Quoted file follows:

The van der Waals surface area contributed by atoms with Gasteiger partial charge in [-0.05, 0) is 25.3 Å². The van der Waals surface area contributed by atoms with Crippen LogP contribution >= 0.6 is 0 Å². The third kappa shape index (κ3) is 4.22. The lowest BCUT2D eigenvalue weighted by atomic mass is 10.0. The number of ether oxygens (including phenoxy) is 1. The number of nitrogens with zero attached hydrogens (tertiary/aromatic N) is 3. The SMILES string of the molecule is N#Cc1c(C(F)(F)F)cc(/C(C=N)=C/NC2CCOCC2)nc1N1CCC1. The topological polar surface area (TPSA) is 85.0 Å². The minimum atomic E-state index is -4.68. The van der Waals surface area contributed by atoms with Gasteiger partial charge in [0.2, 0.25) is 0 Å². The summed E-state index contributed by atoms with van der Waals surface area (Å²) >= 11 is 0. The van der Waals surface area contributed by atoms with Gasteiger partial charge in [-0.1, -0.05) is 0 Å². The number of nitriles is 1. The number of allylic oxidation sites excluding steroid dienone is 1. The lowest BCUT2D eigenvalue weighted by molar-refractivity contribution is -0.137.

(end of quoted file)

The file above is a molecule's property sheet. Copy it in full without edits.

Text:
The van der Waals surface area contributed by atoms with Gasteiger partial charge in [-0.05, 0) is 25.3 Å². The van der Waals surface area contributed by atoms with Crippen LogP contribution >= 0.6 is 0 Å². The third kappa shape index (κ3) is 4.22. The lowest BCUT2D eigenvalue weighted by atomic mass is 10.0. The number of ether oxygens (including phenoxy) is 1. The number of nitrogens with zero attached hydrogens (tertiary/aromatic N) is 3. The SMILES string of the molecule is N#Cc1c(C(F)(F)F)cc(/C(C=N)=C/NC2CCOCC2)nc1N1CCC1. The topological polar surface area (TPSA) is 85.0 Å². The minimum atomic E-state index is -4.68. The van der Waals surface area contributed by atoms with Gasteiger partial charge in [0.2, 0.25) is 0 Å². The summed E-state index contributed by atoms with van der Waals surface area (Å²) >= 11 is 0. The van der Waals surface area contributed by atoms with Gasteiger partial charge in [-0.1, -0.05) is 0 Å². The number of nitriles is 1. The number of allylic oxidation sites excluding steroid dienone is 1. The lowest BCUT2D eigenvalue weighted by molar-refractivity contribution is -0.137.